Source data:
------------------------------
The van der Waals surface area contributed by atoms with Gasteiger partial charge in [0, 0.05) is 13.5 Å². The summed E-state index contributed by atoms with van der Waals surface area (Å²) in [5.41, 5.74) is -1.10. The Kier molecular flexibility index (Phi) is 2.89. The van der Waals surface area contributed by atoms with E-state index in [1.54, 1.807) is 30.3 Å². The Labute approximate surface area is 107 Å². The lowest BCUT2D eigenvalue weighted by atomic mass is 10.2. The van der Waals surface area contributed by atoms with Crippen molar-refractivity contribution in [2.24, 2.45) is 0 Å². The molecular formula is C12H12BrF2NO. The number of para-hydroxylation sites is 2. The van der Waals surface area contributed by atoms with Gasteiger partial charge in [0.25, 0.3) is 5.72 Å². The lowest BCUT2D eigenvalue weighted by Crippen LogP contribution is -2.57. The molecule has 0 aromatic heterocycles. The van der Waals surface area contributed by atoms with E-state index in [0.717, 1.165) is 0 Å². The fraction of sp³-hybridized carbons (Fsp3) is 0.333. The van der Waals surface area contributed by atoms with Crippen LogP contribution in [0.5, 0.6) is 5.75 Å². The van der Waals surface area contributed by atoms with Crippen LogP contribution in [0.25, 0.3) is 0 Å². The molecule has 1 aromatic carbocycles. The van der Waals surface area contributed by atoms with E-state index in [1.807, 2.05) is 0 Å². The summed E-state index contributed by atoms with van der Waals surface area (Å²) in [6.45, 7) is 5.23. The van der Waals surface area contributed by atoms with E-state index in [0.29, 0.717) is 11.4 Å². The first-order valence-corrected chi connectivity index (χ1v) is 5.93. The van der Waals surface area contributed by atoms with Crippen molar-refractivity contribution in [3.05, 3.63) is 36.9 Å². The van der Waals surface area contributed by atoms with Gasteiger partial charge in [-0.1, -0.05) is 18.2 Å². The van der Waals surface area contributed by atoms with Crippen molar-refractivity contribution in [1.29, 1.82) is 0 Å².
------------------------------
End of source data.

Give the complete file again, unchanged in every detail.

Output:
The van der Waals surface area contributed by atoms with Gasteiger partial charge in [0, 0.05) is 13.5 Å². The summed E-state index contributed by atoms with van der Waals surface area (Å²) in [5.41, 5.74) is -1.10. The Kier molecular flexibility index (Phi) is 2.89. The van der Waals surface area contributed by atoms with E-state index in [1.54, 1.807) is 30.3 Å². The Labute approximate surface area is 107 Å². The lowest BCUT2D eigenvalue weighted by atomic mass is 10.2. The van der Waals surface area contributed by atoms with Crippen molar-refractivity contribution in [2.24, 2.45) is 0 Å². The molecular formula is C12H12BrF2NO. The number of para-hydroxylation sites is 2. The van der Waals surface area contributed by atoms with Gasteiger partial charge in [0.25, 0.3) is 5.72 Å². The lowest BCUT2D eigenvalue weighted by Crippen LogP contribution is -2.57. The molecule has 0 aromatic heterocycles. The van der Waals surface area contributed by atoms with E-state index in [0.717, 1.165) is 0 Å². The fraction of sp³-hybridized carbons (Fsp3) is 0.333. The van der Waals surface area contributed by atoms with Crippen LogP contribution in [0.5, 0.6) is 5.75 Å². The van der Waals surface area contributed by atoms with Crippen LogP contribution in [0.25, 0.3) is 0 Å². The molecule has 1 aromatic carbocycles. The van der Waals surface area contributed by atoms with E-state index in [1.807, 2.05) is 0 Å². The summed E-state index contributed by atoms with van der Waals surface area (Å²) in [6.45, 7) is 5.23. The van der Waals surface area contributed by atoms with E-state index in [0.29, 0.717) is 11.4 Å². The first-order valence-corrected chi connectivity index (χ1v) is 5.93. The van der Waals surface area contributed by atoms with Crippen molar-refractivity contribution in [3.05, 3.63) is 36.9 Å². The van der Waals surface area contributed by atoms with Gasteiger partial charge in [-0.1, -0.05) is 18.2 Å². The van der Waals surface area contributed by atoms with Crippen molar-refractivity contribution in [1.29, 1.82) is 0 Å².